The answer lies in The Moon is Square, Linda Posson’s debut novel
“The moon is square.”
“No, the moon is pointed.”
Nonsensical passwords whispered in the dark under a streetlight between strangers known to each other only by their codenames often spelled the difference between life and death for the men and women of the French Resistance.
Jacqueline Meyers could crank out best-selling whodunits set on the sites of Roman ruins, but when it came to solving a real mystery, she ventured into unknown territory to ferret out the truth about who betrayed France’s most celebrated Resistance hero.
The Moon is Square is a story within a story. The past becomes entangled with the present in profound and unexpected ways as Jacqueline and her French confidante Simi trace Jean Moulin’s footsteps through real and imaginary events in a tale of war, love, loss, and discovery. Woven into the tapestry of the historical plot are softer threads of Provencal village life–a drunkard’s tale, Jacqueline’s search for her French birth parents, and her unanticipated romantic dilemma.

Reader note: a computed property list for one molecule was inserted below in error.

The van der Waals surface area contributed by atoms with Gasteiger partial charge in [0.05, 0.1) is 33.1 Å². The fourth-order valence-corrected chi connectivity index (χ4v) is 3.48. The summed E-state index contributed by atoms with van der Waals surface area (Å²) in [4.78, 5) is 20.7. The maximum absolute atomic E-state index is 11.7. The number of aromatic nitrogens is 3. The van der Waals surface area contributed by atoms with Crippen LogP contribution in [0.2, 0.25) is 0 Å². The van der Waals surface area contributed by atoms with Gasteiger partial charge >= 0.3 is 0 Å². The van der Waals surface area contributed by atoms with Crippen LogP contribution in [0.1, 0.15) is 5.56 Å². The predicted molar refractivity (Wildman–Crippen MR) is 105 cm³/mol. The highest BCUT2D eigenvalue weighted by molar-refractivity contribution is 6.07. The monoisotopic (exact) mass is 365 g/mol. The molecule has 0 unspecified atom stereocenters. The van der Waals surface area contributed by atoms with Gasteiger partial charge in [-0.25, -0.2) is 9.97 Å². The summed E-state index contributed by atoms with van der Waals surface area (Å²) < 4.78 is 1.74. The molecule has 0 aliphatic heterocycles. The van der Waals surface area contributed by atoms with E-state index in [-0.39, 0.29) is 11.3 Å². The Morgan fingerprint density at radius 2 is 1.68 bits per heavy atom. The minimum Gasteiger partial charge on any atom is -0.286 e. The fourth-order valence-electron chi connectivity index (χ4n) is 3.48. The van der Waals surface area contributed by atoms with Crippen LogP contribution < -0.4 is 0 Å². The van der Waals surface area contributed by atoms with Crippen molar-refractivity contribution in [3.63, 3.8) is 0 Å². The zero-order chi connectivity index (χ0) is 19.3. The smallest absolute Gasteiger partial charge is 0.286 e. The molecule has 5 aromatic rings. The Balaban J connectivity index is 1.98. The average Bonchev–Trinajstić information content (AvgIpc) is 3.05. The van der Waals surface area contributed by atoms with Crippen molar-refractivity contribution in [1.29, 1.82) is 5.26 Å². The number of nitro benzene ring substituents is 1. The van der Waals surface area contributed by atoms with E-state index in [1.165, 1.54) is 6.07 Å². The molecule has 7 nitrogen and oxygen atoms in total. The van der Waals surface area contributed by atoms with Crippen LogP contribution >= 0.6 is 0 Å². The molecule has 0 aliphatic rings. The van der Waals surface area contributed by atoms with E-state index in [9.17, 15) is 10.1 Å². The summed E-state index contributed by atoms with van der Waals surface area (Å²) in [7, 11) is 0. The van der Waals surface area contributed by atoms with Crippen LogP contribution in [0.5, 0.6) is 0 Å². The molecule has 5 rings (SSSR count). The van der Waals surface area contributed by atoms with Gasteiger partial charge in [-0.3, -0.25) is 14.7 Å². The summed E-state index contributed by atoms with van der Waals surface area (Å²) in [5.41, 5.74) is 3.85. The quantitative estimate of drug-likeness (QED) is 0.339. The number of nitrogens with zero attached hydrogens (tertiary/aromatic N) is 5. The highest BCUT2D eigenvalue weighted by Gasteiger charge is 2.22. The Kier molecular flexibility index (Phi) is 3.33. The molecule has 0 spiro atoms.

Francophiles, French Resistance buffs, and Upmarket and Historical Fiction readers may enjoy The Moon is Square. Think Kristin Hannah’s The Nightingale, Rhys Bowen’s The Tuscan Child, Mark Sullivan’s Beneath a Scarlet Sky, and Martin Walker’s Inspector Bruno series.